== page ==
Bottom Line: The disease-protective WT CD4(+) cells are contained within the CD45RB(low) fraction and unexpectedly were found in both the CD25(+) and the CD25(-) subpopulations of these cells, their frequency being higher in the latter.The mechanism by which CD25(+) and CD25(-) CD45RB(low) CD4(+) cells block colitis involves IL-10 and not transforming growth factor (TGF)-beta, as treatment with anti-IL-10R but not anti-TGF-beta monoclonal antibody abrogated their protective effect.The induction of such cells in response to gut flora may be a mechanism protecting normal individuals against inflammatory bowel disease.

View Article: PubMed Central - PubMed

Affiliation: Immunobiology Section, Laboratory of Parasitic Diseases, National Institute of Allergy and Infectious Diseases/NIH, Building 50, Room 6146, 50 South Drive, Bethesda, MD 20892, USA. MKullberg@niaid.nih.gov

ABSTRACT
We have previously demonstrated that interleukin (IL)-10-deficient (IL-10 knockout [KO]) but not wild-type (WT) mice develop colitis after infection with Helicobacter hepaticus. Here, we show that infected recombination activating gene (RAG) KO mice develop intestinal inflammation after reconstitution with CD4(+) T cells from IL-10 KO animals and that the cotransfer of CD4(+) T cells from H. hepaticus-infected but not uninfected WT mice prevents this colitis. The disease-protective WT CD4(+) cells are contained within the CD45RB(low) fraction and unexpectedly were found in both the CD25(+) and the CD25(-) subpopulations of these cells, their frequency being higher in the latter. The mechanism by which CD25(+) and CD25(-) CD45RB(low) CD4(+) cells block colitis involves IL-10 and not transforming growth factor (TGF)-beta, as treatment with anti-IL-10R but not anti-TGF-beta monoclonal antibody abrogated their protective effect. In vitro, CD45RB(low) CD4(+) cells from infected WT mice were shown to produce IL-10 and suppress interferon-gamma production by IL-10 KO CD4(+) cells in an H. hepaticus antigen-specific manner. Together, our data support the concept that H. hepaticus infection results in the induction in WT mice of regulatory T cells that prevent bacteria-induced colitis. The induction of such cells in response to gut flora may be a mechanism protecting normal individuals against inflammatory bowel disease.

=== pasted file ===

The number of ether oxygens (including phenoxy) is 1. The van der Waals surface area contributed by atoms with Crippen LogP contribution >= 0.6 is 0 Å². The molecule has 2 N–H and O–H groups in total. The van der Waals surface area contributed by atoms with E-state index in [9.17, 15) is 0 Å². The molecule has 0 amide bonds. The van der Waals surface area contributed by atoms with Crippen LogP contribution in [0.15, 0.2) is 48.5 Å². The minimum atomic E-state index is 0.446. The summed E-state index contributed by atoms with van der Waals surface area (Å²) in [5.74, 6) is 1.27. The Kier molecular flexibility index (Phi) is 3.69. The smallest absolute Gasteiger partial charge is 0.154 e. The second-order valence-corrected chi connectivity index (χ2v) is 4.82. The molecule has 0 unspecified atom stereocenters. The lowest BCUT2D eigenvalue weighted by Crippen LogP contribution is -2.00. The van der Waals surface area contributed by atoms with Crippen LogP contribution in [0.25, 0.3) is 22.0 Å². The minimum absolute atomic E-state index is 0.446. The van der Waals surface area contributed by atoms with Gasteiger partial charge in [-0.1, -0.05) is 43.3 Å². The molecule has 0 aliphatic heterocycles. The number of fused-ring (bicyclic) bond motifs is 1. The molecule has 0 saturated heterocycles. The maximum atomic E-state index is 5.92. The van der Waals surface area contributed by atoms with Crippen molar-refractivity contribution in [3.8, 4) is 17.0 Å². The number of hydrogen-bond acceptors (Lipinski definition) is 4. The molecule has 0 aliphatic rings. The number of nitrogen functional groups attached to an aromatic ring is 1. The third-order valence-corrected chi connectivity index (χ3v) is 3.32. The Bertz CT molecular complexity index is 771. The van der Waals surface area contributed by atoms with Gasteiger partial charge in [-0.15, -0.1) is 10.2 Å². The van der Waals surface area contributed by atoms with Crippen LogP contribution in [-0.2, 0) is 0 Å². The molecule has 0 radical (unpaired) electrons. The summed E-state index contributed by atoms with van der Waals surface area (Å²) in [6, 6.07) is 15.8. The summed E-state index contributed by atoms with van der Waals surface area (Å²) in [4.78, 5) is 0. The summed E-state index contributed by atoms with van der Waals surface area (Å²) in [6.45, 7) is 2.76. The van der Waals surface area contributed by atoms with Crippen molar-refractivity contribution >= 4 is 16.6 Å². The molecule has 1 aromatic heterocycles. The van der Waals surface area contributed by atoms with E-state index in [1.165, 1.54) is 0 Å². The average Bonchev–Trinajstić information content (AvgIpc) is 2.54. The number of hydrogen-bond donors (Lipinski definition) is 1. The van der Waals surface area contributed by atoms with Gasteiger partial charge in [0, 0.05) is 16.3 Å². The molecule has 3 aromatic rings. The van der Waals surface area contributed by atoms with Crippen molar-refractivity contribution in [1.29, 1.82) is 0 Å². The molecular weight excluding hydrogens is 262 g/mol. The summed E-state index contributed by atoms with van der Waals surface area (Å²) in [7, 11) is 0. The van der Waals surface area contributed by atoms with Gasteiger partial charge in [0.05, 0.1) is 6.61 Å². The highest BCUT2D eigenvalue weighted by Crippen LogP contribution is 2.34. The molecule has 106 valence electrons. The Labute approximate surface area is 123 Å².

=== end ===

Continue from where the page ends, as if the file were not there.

Show MeSH
Related in: MedlinePlus